For a start apps will no doubt only be available from BlackBerry App World which probably means vendors will have to rebuild the apps for submission to App World.

So only vendors that take the trouble to upload their apps to App World will be available.

Well that doesn't completely rule out those apps not working right? I mean officially by RIM those apps won't work.

But with a little help from the community and side loading, those apps could technically work right?

Hmmm. That's the whole reason I android apps to run through QNX. I don't want to let them have all the permissions. Have you ever considered what data android apps collect and sell? Why do you think they're free to you, the consumer, because others are buying your personal information.

Don't get depressed on me SteelGreek,

The Kindle Fire is not anywhere close to being a real tablet. They have no cameras, no microphone, and quite a few inferior specs.
They are meant to crush Nook color and probably will.

I don't see why games like Angry Birds or apps like Netflix won't run because they don't seem to need SDK. Why would you need to dip into Google libraries and tools when you don't use their maps or anything else?

I'm no techie so I'm making assumptions but it would be great if we can get a list of the top ten apps that will work at some point after you guys have time to look into it.

Just seems as though we've been waiting and waiting... Don't get me wrong, I love my PB and will use it for a lot time to come, but it just seems with all our high hopes we're only let down.

I would agree though- if we could have a list (even a small one) of working apps that would be great. Not having to wait for a DevCon announcement (and given an opened ended release date) would also be very nice...

I think RIM should have told also what will work instead of saying what is not working. The lack of Google-Maps-APIs, In-App-Billing and SIP-Services seem to me, that the Andorid-Player is not certified by google.

"the Andorid-Player is not certified by google."
You think. Way to go Captain Obvious. RIM has no business submitting their application to google for their blessing. RIM needs to correctly identify the applications that will work with the app-player and then bust their @$$ off to get the non-functional app providers to re-write their apps for the QNX-OS. But stop and think about this, outside of your desktop or laptop running an emulator shell or a java-script application, how many other devices can run 2 distinctly different operating systems at once and not crash?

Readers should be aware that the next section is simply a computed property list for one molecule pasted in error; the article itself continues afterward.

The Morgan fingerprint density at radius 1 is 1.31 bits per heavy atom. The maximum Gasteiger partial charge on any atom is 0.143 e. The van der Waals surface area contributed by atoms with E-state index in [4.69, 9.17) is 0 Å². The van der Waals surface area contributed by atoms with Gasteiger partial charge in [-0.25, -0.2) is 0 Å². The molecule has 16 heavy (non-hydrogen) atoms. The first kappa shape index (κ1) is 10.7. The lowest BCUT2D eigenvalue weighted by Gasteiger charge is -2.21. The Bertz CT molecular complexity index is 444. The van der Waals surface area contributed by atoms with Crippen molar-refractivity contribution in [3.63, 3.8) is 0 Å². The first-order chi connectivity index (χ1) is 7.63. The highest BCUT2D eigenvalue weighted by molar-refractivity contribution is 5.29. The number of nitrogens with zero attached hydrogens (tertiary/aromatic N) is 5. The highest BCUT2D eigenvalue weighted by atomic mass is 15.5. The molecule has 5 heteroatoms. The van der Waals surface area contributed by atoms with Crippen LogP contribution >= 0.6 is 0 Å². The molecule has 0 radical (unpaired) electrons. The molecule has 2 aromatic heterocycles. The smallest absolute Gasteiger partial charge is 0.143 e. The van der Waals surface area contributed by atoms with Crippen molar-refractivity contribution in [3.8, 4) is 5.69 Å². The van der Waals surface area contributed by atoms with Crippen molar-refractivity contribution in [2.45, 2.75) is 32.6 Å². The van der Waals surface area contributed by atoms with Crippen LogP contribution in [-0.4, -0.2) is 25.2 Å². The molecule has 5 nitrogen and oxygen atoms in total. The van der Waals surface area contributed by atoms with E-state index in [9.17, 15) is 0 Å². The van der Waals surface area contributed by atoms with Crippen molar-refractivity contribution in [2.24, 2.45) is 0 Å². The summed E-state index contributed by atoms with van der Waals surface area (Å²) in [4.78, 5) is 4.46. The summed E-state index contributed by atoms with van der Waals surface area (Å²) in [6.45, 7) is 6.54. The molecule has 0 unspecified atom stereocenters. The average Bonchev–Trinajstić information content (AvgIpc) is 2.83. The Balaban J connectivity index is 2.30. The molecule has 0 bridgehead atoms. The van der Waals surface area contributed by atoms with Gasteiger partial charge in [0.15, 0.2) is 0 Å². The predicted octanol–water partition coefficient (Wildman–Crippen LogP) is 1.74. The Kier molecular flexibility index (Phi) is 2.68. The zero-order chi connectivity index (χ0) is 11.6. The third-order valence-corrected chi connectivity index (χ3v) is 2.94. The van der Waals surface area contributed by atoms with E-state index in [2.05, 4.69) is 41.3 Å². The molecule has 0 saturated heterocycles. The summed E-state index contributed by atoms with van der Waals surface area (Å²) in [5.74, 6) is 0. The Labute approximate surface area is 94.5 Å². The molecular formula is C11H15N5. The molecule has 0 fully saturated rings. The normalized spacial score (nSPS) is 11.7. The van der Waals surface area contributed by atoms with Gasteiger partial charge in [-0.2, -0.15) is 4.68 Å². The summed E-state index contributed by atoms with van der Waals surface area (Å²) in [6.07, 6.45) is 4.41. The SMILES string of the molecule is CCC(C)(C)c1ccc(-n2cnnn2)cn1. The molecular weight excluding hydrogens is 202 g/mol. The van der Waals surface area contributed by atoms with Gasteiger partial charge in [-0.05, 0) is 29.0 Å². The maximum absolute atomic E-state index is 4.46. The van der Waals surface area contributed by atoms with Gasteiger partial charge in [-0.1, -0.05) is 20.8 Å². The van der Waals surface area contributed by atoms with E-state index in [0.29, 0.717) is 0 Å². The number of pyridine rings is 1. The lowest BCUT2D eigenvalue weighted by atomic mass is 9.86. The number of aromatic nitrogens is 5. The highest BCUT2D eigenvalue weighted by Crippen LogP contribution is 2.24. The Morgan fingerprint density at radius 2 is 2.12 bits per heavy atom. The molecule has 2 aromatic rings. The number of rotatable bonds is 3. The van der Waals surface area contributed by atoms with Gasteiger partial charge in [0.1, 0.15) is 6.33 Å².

Now if RIM could actually both properly market and timely deliver on these potentials, they would be destroying the power user market.

I can see your point. Why in the world would Google/Android approve this? But then I think, well wait, maybe there is a reason. Customers of google/android will still move towards those products, and the same can be said about RIM products. However, if Google/Android doesn't have to really create or change anything, and their native and 3rd party apps are available to a entire new market that they were never able to reach? Well in that case, why wouldn't they. Worst case scenario, they make more money off selling more copies of apps. Best case scenario for them, they convince some of the BlackBerry owners to change over to Google/Android products.

Actually, the Playbook's Android Player is going to be certified by Google --- because only certified Android ports that pass the compatibility testing can carry the "android" trademark.

Android's licensing terms is Apache 2.0. RIM can fork it and keep the source code private (like Amazon is doing with the Kindle Fire). But you have to call it by a different name if you don't pass compatibility testing. Since RIM is calling it the Android Player --- we know that it is a certified port because Android is a Google trademark.